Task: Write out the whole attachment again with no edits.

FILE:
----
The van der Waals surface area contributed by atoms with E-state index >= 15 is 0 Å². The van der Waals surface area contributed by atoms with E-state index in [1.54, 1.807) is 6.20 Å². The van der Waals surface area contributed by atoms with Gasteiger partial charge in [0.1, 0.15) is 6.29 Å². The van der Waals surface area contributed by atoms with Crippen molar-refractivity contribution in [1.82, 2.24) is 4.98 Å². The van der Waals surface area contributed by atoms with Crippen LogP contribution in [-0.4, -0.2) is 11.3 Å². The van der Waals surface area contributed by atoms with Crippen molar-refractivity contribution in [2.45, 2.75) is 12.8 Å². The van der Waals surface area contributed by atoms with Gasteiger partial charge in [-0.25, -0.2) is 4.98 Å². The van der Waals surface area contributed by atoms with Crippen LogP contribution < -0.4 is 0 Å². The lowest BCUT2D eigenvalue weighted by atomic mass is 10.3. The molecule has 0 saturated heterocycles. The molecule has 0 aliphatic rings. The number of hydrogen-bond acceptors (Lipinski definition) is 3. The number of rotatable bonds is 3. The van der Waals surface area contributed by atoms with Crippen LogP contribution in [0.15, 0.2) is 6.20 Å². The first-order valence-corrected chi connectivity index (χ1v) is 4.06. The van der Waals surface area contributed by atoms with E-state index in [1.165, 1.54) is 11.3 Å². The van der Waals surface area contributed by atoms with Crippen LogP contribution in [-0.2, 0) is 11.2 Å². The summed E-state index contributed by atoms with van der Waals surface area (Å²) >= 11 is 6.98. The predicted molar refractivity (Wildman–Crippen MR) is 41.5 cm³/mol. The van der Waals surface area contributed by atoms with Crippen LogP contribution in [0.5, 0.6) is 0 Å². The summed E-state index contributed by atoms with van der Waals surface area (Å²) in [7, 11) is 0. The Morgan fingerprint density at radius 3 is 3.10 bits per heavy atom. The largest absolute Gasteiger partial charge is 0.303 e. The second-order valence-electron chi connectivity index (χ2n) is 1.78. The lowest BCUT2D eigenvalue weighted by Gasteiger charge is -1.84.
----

The van der Waals surface area contributed by atoms with E-state index >= 15 is 0 Å². The van der Waals surface area contributed by atoms with E-state index in [1.54, 1.807) is 6.20 Å². The van der Waals surface area contributed by atoms with Gasteiger partial charge in [0.1, 0.15) is 6.29 Å². The van der Waals surface area contributed by atoms with Crippen molar-refractivity contribution in [1.82, 2.24) is 4.98 Å². The van der Waals surface area contributed by atoms with Crippen LogP contribution in [-0.4, -0.2) is 11.3 Å². The van der Waals surface area contributed by atoms with Crippen molar-refractivity contribution in [2.45, 2.75) is 12.8 Å². The van der Waals surface area contributed by atoms with Gasteiger partial charge in [-0.25, -0.2) is 4.98 Å². The van der Waals surface area contributed by atoms with Crippen LogP contribution < -0.4 is 0 Å². The lowest BCUT2D eigenvalue weighted by atomic mass is 10.3. The molecule has 0 saturated heterocycles. The molecule has 0 aliphatic rings. The number of hydrogen-bond acceptors (Lipinski definition) is 3. The number of rotatable bonds is 3. The van der Waals surface area contributed by atoms with Crippen LogP contribution in [0.15, 0.2) is 6.20 Å². The first-order valence-corrected chi connectivity index (χ1v) is 4.06. The van der Waals surface area contributed by atoms with E-state index in [1.165, 1.54) is 11.3 Å². The van der Waals surface area contributed by atoms with Crippen LogP contribution in [-0.2, 0) is 11.2 Å². The summed E-state index contributed by atoms with van der Waals surface area (Å²) >= 11 is 6.98. The predicted molar refractivity (Wildman–Crippen MR) is 41.5 cm³/mol. The van der Waals surface area contributed by atoms with Crippen LogP contribution in [0.5, 0.6) is 0 Å². The summed E-state index contributed by atoms with van der Waals surface area (Å²) in [7, 11) is 0. The Morgan fingerprint density at radius 3 is 3.10 bits per heavy atom. The largest absolute Gasteiger partial charge is 0.303 e. The second-order valence-electron chi connectivity index (χ2n) is 1.78. The lowest BCUT2D eigenvalue weighted by Gasteiger charge is -1.84.